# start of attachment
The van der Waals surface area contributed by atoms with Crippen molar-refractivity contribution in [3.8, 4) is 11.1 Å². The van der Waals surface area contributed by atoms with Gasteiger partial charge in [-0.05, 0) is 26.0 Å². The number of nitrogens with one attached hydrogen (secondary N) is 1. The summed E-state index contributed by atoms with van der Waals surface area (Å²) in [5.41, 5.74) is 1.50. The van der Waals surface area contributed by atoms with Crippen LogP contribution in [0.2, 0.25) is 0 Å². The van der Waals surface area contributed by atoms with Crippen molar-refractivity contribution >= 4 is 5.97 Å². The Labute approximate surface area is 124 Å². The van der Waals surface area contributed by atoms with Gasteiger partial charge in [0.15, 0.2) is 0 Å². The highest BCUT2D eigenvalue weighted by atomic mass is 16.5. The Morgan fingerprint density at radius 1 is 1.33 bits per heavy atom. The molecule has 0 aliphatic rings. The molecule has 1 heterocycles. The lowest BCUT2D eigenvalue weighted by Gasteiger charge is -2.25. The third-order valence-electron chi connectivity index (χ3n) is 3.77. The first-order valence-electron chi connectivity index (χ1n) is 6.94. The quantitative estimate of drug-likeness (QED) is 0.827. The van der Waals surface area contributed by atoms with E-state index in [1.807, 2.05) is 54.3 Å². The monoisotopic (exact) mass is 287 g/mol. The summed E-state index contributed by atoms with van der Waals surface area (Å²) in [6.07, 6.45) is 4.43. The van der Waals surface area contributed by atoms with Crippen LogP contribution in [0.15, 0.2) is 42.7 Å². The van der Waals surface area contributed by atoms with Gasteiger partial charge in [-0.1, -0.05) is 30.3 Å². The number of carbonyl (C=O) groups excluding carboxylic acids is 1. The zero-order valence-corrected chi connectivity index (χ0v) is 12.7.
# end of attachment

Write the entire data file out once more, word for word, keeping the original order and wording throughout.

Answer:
The van der Waals surface area contributed by atoms with Crippen molar-refractivity contribution in [3.8, 4) is 11.1 Å². The van der Waals surface area contributed by atoms with Gasteiger partial charge in [-0.05, 0) is 26.0 Å². The number of nitrogens with one attached hydrogen (secondary N) is 1. The summed E-state index contributed by atoms with van der Waals surface area (Å²) in [5.41, 5.74) is 1.50. The van der Waals surface area contributed by atoms with Crippen LogP contribution in [0.2, 0.25) is 0 Å². The van der Waals surface area contributed by atoms with Crippen molar-refractivity contribution >= 4 is 5.97 Å². The Labute approximate surface area is 124 Å². The van der Waals surface area contributed by atoms with Gasteiger partial charge in [0.15, 0.2) is 0 Å². The highest BCUT2D eigenvalue weighted by atomic mass is 16.5. The Morgan fingerprint density at radius 1 is 1.33 bits per heavy atom. The molecule has 0 aliphatic rings. The molecule has 1 heterocycles. The lowest BCUT2D eigenvalue weighted by Gasteiger charge is -2.25. The third-order valence-electron chi connectivity index (χ3n) is 3.77. The first-order valence-electron chi connectivity index (χ1n) is 6.94. The quantitative estimate of drug-likeness (QED) is 0.827. The van der Waals surface area contributed by atoms with E-state index in [1.807, 2.05) is 54.3 Å². The monoisotopic (exact) mass is 287 g/mol. The summed E-state index contributed by atoms with van der Waals surface area (Å²) in [6.07, 6.45) is 4.43. The van der Waals surface area contributed by atoms with Crippen LogP contribution in [0.15, 0.2) is 42.7 Å². The van der Waals surface area contributed by atoms with Gasteiger partial charge in [-0.1, -0.05) is 30.3 Å². The number of carbonyl (C=O) groups excluding carboxylic acids is 1. The zero-order valence-corrected chi connectivity index (χ0v) is 12.7.